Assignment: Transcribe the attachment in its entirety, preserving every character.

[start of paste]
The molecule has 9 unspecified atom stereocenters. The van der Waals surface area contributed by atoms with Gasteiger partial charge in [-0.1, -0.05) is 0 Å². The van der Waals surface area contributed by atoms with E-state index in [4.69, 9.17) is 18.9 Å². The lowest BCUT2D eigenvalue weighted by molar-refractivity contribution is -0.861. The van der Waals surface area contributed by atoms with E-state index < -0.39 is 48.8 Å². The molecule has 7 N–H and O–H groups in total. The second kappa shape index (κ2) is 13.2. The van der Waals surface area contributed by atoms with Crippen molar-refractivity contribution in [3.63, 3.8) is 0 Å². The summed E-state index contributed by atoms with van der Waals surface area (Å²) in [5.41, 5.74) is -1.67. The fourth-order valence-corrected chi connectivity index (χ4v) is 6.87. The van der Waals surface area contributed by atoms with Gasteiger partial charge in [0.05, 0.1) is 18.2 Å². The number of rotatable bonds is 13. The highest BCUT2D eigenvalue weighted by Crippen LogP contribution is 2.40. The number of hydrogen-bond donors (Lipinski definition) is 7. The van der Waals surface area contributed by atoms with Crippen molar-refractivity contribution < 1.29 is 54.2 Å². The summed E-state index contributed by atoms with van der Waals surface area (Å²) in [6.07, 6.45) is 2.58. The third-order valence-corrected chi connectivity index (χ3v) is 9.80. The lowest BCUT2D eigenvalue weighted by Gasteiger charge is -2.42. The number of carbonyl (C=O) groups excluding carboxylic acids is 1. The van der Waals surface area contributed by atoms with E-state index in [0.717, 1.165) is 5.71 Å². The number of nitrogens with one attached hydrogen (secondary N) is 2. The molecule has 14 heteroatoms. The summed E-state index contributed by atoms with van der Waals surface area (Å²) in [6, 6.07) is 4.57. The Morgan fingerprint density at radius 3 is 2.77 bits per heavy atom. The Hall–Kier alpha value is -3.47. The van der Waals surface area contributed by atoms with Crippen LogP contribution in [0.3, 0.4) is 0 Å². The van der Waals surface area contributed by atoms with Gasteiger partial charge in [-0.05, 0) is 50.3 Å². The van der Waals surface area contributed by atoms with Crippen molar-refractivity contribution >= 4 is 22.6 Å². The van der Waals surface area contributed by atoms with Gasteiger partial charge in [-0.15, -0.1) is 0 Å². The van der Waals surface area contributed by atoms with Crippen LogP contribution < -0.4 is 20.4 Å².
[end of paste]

The molecule has 9 unspecified atom stereocenters. The van der Waals surface area contributed by atoms with Gasteiger partial charge in [-0.1, -0.05) is 0 Å². The van der Waals surface area contributed by atoms with E-state index in [4.69, 9.17) is 18.9 Å². The lowest BCUT2D eigenvalue weighted by molar-refractivity contribution is -0.861. The van der Waals surface area contributed by atoms with E-state index < -0.39 is 48.8 Å². The molecule has 7 N–H and O–H groups in total. The second kappa shape index (κ2) is 13.2. The van der Waals surface area contributed by atoms with Crippen molar-refractivity contribution in [3.63, 3.8) is 0 Å². The summed E-state index contributed by atoms with van der Waals surface area (Å²) in [5.41, 5.74) is -1.67. The fourth-order valence-corrected chi connectivity index (χ4v) is 6.87. The van der Waals surface area contributed by atoms with Gasteiger partial charge in [0.05, 0.1) is 18.2 Å². The number of rotatable bonds is 13. The highest BCUT2D eigenvalue weighted by Crippen LogP contribution is 2.40. The number of hydrogen-bond donors (Lipinski definition) is 7. The van der Waals surface area contributed by atoms with Crippen molar-refractivity contribution < 1.29 is 54.2 Å². The summed E-state index contributed by atoms with van der Waals surface area (Å²) in [6.07, 6.45) is 2.58. The third-order valence-corrected chi connectivity index (χ3v) is 9.80. The lowest BCUT2D eigenvalue weighted by Gasteiger charge is -2.42. The number of carbonyl (C=O) groups excluding carboxylic acids is 1. The van der Waals surface area contributed by atoms with E-state index in [0.717, 1.165) is 5.71 Å². The number of nitrogens with one attached hydrogen (secondary N) is 2. The molecule has 14 heteroatoms. The summed E-state index contributed by atoms with van der Waals surface area (Å²) in [6, 6.07) is 4.57. The Morgan fingerprint density at radius 3 is 2.77 bits per heavy atom. The Hall–Kier alpha value is -3.47. The van der Waals surface area contributed by atoms with Crippen LogP contribution in [0.3, 0.4) is 0 Å². The van der Waals surface area contributed by atoms with Gasteiger partial charge in [-0.05, 0) is 50.3 Å². The van der Waals surface area contributed by atoms with Crippen molar-refractivity contribution >= 4 is 22.6 Å². The van der Waals surface area contributed by atoms with Gasteiger partial charge in [-0.15, -0.1) is 0 Å². The van der Waals surface area contributed by atoms with Crippen LogP contribution < -0.4 is 20.4 Å².